false beliefs, often of persecution or grandeur, that may accompany psychotic disorders
psychological disorders characterized by inflexible and enduring behavior patterns that impair social functioning
antisocial personality disorders
a personality disorder in which the person (usually a man) exhibits a lack of conscience for wrongdoing, even toward friends and family members. May be aggressive and ruthless or a clever con artist.
an approach to psychotherapy that, depending on the client's problems, uses techniques from various forms of therapy
treatment involving psychological techniques; consists of interactions between a trained therapist and someone seeking to overcome psychological difficulties or achieve personal growth
Freud's theory of personality and therapeutic technique Freud believed the patient's free associations, resistances, dreams, and transferences—and the therapist's interpretations of them—released previously repressed feelings, allowing the patient to gain self-insight. (Myers Psychology 8e p. 597)
in psychoanalysis, the blocking from consciousness of anxiety-laden material
in psychoanalysis, the analyst's noting supposed dream meanings, resistances, and other significant behaviors in order to promote insight
in psychoanalysis, the patient's transfer to the analyst of emotions linked with other relationships (such as love or hatred for a parent).
therapy deriving from the psychoanalytic tradition that views individuals as responding to unconscious forces and childhood experiences, and that seeks to enhance self-insight
a variety of therapies which aim to improve psychological functioning by increasing the client's awareness of underlying motives and defenses
A humanistic therapy based on Carl Roger's beliefs that an individual has an unlimited capacity for psychological growth and will continue to grow unless barriers are placed in the way.
empathic listening in which the listener echoes, restates, and clarifies. A feature of Rogers' client-centered therapy.
unconditional positive regard
a caring, accepting, nonjudgmental attitude, which Carl Rogers believed to be conducive to developing self-awareness and self-acceptance.
therapy that applies learning principles to the elimination of unwanted behaviors
a behavior therapy procedure that conditions new responses to stimuli that trigger unwanted behaviors; based on classical conditioning. Includes exposure therapies and aversive conditioning.
behavioral techniques, such as systematic desensitization, that treat anxieties by exposing people (in imagination or actuality) to the things they fear and avoid
a type of counterconditioning that associates a pleasant relaxed state with gradually increasing anxiety-triggering stimuli
virtual reality exposure therapy
an anxiety treatment that progressively exposes people to simulations of their greatest fears, such as airplane flying, spiders, or public speaking
a type of counterconditioning that associates an unpleasant state (such as nausea) with an unwanted behavior (such as drinking alcohol)
an operant conditioning procedure in which people earn a token of some sort for exhibiting a desired behavior and can later exchange the tokens for various privileges or treats.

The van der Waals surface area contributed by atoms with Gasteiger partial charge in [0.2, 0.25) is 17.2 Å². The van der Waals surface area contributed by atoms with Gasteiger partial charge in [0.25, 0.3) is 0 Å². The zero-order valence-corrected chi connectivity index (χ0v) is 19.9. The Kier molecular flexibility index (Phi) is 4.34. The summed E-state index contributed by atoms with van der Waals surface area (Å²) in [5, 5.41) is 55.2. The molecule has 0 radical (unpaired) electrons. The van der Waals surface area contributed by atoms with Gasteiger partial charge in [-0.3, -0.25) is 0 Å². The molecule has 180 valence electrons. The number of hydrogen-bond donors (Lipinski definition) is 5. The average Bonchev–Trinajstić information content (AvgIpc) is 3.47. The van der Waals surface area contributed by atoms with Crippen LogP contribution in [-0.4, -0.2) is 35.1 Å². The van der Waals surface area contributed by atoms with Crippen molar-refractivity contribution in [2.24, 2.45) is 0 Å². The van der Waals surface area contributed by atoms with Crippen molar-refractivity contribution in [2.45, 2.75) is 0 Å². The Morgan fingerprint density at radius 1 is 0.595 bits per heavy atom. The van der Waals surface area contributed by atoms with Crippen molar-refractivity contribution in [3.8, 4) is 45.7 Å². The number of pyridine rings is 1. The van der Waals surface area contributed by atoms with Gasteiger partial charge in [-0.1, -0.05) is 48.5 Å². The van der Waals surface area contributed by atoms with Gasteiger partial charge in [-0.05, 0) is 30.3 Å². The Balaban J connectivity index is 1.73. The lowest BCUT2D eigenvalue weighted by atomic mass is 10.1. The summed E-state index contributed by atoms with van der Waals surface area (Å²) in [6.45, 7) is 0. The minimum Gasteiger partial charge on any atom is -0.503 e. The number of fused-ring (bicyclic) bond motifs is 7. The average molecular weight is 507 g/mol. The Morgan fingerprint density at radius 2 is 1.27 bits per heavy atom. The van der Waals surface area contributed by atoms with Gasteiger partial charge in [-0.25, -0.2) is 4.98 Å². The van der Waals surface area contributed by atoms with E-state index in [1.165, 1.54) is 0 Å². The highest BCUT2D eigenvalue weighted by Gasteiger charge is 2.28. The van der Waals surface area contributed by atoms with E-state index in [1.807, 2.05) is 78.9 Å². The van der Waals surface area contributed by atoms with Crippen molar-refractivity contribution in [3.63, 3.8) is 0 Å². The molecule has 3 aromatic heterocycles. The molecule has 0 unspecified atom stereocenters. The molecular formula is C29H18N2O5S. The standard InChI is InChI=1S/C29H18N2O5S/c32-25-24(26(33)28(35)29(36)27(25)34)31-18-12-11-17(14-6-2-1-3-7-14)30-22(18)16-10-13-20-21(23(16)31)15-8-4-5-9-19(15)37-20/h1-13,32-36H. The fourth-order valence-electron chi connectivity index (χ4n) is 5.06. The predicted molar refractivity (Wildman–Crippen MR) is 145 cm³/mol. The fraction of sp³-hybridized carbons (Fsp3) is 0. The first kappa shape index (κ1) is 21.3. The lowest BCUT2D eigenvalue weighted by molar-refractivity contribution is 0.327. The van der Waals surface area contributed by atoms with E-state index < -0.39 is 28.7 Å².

therapy that teaches people new, more adaptive ways of thinking and acting; based on the assumption that thoughts intervene between events and our emotional reactions
a popular integrated therapy that combines cognitive therapy (changing self-defeating thinking) with behavior therapy (changing behavior)
therapy that treats the family as a system. Views an individual's unwanted behaviors as influenced by, or directed at, other family members
regression towards the mean
the tendency for extremes of unusual scores to fall back (regress) toward their average.
a procedure for statistically combining the results of many different research studies
clinical decision-making that integrates the best available research with clinical expertise and patient characteristics and preferences
prescribed medications or medical procedures that act directly on the patient's nervous system
the study of the effects of drugs on mind and behavior
drugs used to treat schizophrenia and other forms of severe thought disorder
involuntary movements of the facial muscles, tongue, and limbs; a possible neurotoxic side effect of long-term use of antipsychotic drugs that target D2 dopamine receptors
drugs used to control anxiety and agitation
drugs used to treat depression; also increasingly prescribed for anxiety; different types work by altering the availability of various neurotransmitters
electroconvulsive therapy (ECT)
a biomedical therapy for severely depressed patients in which a brief electric current is sent through the brain of an anesthetized patient
repetitive transcranial magnetic stimulation (rTMS)
the application of repeated pulses of magnetic energy to the brain; used to stimulate or suppress brain activity
surgery that removes or destroys brain tissue in an effort to change behavior.
a now-rare psychosurgical procedure once used to calm uncontrollably emotional or violent patients. the procedure cut the nerves that connect the frontal lobes to the emotion-controlling centers of the inner brain
the personal strength that helps most people cope with stress and recover from adversity and even trauma